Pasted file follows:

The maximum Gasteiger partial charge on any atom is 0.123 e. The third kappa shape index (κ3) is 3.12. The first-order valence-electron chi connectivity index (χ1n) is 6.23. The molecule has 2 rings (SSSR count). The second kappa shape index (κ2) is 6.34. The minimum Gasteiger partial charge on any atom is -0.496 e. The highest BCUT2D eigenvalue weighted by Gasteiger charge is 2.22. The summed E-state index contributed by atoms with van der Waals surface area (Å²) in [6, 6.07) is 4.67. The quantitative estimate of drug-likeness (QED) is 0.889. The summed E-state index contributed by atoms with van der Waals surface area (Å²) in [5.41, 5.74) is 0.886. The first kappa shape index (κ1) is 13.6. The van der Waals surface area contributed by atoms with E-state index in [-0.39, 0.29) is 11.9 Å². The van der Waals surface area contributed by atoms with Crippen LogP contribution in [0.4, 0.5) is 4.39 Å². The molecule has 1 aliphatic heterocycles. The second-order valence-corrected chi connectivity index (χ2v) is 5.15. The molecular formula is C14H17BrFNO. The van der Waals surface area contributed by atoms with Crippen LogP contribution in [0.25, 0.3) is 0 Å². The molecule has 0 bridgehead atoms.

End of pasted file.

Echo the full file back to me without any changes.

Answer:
The maximum Gasteiger partial charge on any atom is 0.123 e. The third kappa shape index (κ3) is 3.12. The first-order valence-electron chi connectivity index (χ1n) is 6.23. The molecule has 2 rings (SSSR count). The second kappa shape index (κ2) is 6.34. The minimum Gasteiger partial charge on any atom is -0.496 e. The highest BCUT2D eigenvalue weighted by Gasteiger charge is 2.22. The summed E-state index contributed by atoms with van der Waals surface area (Å²) in [6, 6.07) is 4.67. The quantitative estimate of drug-likeness (QED) is 0.889. The summed E-state index contributed by atoms with van der Waals surface area (Å²) in [5.41, 5.74) is 0.886. The first kappa shape index (κ1) is 13.6. The van der Waals surface area contributed by atoms with E-state index in [-0.39, 0.29) is 11.9 Å². The van der Waals surface area contributed by atoms with Crippen LogP contribution in [0.4, 0.5) is 4.39 Å². The molecule has 1 aliphatic heterocycles. The second-order valence-corrected chi connectivity index (χ2v) is 5.15. The molecular formula is C14H17BrFNO. The van der Waals surface area contributed by atoms with Crippen LogP contribution in [0.25, 0.3) is 0 Å². The molecule has 0 bridgehead atoms.